College Football America was at the Big 12 Media Days on Monday and Tuesday. You’ll see our photo galleries and story links here and on our Facebook page. But today we’re bringing you the Q&A for TCU head coach Gary Patterson, who spoke to the media about his team and the 2014 season. Check back here for the rest of the Q&As from the Big 12 media days and remember that we’re putting the final touches on the College Football America 2014 Yearbook and Encyclopedia and we hope to have it on sale by the end of the month.
THE MODERATOR: We’re now joined by coach Gary Patterson, head coach of TCU. Your thoughts about the upcoming season.
COACH PATTERSON: It’s a new one. It was only the first time out of this last season in 16 seasons we haven’t gone to a Bowl game. For us, went back to work, but really hadn’t changed much. We changed offenses. Felt like the foundation was in place. The kids work hard. We’ve had a great summer.
So really excited about getting that taste out of our mouth. The only way to do that is to get back get going.
Excited about Doug Meacham and Sonny Cumbie, additions to our staff. Felt like it gives us an opportunity to level the playing field as far as being able to throw the football.
I think still I have to have a lot of patience with that. I talked to A&M when they changed from a running play action type team to a throwing. They were very frustrated, I think, coming out of spring and it kind of went through the summer and they improved.
So just like anybody else, I’m excited to see what that works out to be going into the fall season.
Q. Could you talk a little bit more about that offensive change? As a defensive guy, does it give you a little bit of heartburn knowing it could be quick turnover for your defense? Is that the biggest con, or can you talk us through that a little bit?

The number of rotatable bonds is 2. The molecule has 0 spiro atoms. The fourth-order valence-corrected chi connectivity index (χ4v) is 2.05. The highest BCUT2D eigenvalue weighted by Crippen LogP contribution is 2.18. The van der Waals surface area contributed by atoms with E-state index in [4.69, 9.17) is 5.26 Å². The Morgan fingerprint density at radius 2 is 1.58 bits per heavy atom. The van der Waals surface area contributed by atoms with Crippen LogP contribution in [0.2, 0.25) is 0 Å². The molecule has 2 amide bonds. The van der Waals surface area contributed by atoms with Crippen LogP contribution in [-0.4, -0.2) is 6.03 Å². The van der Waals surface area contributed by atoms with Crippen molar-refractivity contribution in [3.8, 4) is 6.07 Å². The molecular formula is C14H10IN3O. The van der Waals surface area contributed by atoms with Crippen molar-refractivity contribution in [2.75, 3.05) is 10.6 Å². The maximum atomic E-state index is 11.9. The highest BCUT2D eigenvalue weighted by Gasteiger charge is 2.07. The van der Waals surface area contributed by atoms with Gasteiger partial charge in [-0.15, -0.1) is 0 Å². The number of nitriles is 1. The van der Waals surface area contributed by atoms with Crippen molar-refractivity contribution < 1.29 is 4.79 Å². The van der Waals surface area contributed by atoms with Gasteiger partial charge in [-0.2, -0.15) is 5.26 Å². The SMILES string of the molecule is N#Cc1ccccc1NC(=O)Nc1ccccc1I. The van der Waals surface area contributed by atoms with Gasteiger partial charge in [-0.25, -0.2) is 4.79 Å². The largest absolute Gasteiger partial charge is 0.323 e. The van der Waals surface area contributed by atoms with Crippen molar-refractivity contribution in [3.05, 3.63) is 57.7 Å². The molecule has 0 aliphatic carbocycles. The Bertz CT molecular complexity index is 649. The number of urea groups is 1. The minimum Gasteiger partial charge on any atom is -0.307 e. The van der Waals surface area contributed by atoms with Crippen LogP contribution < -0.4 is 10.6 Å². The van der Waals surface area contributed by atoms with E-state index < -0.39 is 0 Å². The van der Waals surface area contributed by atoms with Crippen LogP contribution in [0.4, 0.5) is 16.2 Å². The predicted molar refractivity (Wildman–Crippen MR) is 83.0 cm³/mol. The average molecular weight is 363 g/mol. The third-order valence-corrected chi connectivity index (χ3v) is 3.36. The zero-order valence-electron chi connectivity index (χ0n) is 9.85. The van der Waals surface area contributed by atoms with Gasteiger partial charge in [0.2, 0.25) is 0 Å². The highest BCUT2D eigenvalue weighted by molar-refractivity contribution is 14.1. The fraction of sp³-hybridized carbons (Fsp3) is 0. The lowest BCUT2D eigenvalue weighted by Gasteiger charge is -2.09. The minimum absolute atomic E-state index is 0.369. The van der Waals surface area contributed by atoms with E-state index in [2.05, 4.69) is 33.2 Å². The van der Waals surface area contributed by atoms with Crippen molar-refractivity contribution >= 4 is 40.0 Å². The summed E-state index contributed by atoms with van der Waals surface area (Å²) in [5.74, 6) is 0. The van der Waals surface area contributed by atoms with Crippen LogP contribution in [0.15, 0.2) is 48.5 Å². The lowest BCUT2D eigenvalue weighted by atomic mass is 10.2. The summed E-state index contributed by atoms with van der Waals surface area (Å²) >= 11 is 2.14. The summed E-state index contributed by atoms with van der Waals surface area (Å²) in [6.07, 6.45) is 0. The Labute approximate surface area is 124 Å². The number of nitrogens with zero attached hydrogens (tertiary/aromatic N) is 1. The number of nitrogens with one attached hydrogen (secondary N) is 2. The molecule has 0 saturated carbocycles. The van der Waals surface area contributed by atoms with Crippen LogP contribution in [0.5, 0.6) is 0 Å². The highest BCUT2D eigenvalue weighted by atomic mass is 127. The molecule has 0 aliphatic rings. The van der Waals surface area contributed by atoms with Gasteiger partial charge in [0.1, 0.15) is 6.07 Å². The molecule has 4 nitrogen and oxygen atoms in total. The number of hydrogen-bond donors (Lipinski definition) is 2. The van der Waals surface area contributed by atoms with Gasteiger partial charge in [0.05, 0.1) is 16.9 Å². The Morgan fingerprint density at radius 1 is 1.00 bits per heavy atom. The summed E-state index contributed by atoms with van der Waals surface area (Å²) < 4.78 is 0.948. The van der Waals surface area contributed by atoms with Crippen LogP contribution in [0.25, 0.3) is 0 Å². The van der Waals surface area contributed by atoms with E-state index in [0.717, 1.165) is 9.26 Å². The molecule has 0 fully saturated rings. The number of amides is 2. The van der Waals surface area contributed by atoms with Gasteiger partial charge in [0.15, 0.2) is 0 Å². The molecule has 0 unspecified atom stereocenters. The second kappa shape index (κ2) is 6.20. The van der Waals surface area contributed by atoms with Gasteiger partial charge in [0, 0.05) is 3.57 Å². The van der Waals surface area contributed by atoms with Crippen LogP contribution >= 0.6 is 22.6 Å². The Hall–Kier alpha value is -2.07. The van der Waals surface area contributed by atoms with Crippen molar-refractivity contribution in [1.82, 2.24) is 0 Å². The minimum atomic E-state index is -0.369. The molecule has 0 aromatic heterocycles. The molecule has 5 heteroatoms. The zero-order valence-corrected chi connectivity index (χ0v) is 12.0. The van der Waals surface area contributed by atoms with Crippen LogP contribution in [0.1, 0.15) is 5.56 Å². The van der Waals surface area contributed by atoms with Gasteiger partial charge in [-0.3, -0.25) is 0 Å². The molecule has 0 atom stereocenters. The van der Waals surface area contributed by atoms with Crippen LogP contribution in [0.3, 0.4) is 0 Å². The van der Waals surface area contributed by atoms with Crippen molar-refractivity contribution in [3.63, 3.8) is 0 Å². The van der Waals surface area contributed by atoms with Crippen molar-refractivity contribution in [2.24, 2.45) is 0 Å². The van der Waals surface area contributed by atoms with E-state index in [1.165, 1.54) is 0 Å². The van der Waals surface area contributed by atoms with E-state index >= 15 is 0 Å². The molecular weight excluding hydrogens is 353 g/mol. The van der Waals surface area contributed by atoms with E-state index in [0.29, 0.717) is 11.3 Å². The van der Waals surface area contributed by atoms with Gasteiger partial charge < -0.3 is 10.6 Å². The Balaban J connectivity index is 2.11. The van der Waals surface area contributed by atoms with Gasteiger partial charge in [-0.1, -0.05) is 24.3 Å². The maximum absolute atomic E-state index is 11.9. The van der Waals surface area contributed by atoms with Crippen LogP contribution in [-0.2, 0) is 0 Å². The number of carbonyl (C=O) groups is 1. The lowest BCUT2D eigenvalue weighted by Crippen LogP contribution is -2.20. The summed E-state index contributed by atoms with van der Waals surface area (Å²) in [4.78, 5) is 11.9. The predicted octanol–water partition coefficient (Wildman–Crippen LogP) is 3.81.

COACH PATTERSON: I like Gatorade. When you have to beat people 17 13 just drinking water, you’d like to be able to go back and find out what the different Gatorades are and do everything, you know, for a few years, Rose Bowl year and all that when you score a lot of points.
For me, really, people say it’s just a change in offense. I’ve been looking at it for two years. Truly a change of philosophy. You’ve got to look at every part of how you practice, how you do everything.
But the surprising part was you just gotta do it opposite. Now I get an opportunity to experiment against five or six of the teams in our league in practice, good on good, whereas we had to work against ourselves working against all the ten personnel sets and everything.
But then the other part of it, then we have to work a lot more tight end stuff with the offensive line to make sure that you can still be what TCU has been known for physical, come after you, do things.
It’s about scoring points. We can’t turn the ball over. And then on defense it’s still about stopping the run, still about making people kick field goals and don’t give up the big play.
If you want to win the league, and we came close last year. We probably at the end of the season, we were down to 55 players, somewhere within that range, so we have a lot more depth as a football team coming into the fall. And I was kind of surprised Devonte Fields was preseason because he hadn’t played a year ago. We’ve got some guys that I think are as good as he is up front.
And I think there’s a lot of good players in the league that I would have also voted for. And so for us kind of just staying quiet. Our whole thing is how do you come back and how do you win ball games and find a way to win the close ball games, and that means you have to be more mature and you have to be smarter. That’s what we’ve tried to work on.
Q. What do you expect out of the quarterback competition this fall? You’ve got a couple guys coming in, freshmen and a transfer. Is Trevone still the leader? Do you expect him to start earlier? Later? What are your expectations?
COACH PATTERSON: Definition of a great player is a great player makes everybody around him better. I think that’s what we’re looking for in our two guys.
Trevone went from weighing 220 down to 205. He lost weight. He’s faster, he’s quicker, and he wants to be the guy.
But I think the key is to find the guy that has the swagger, that allows us to move the football, score the points and the guy that’s not going to turn the ball over. Felt like last year, if we just would have done that, we would have had an opportunity to win a couple more ball games.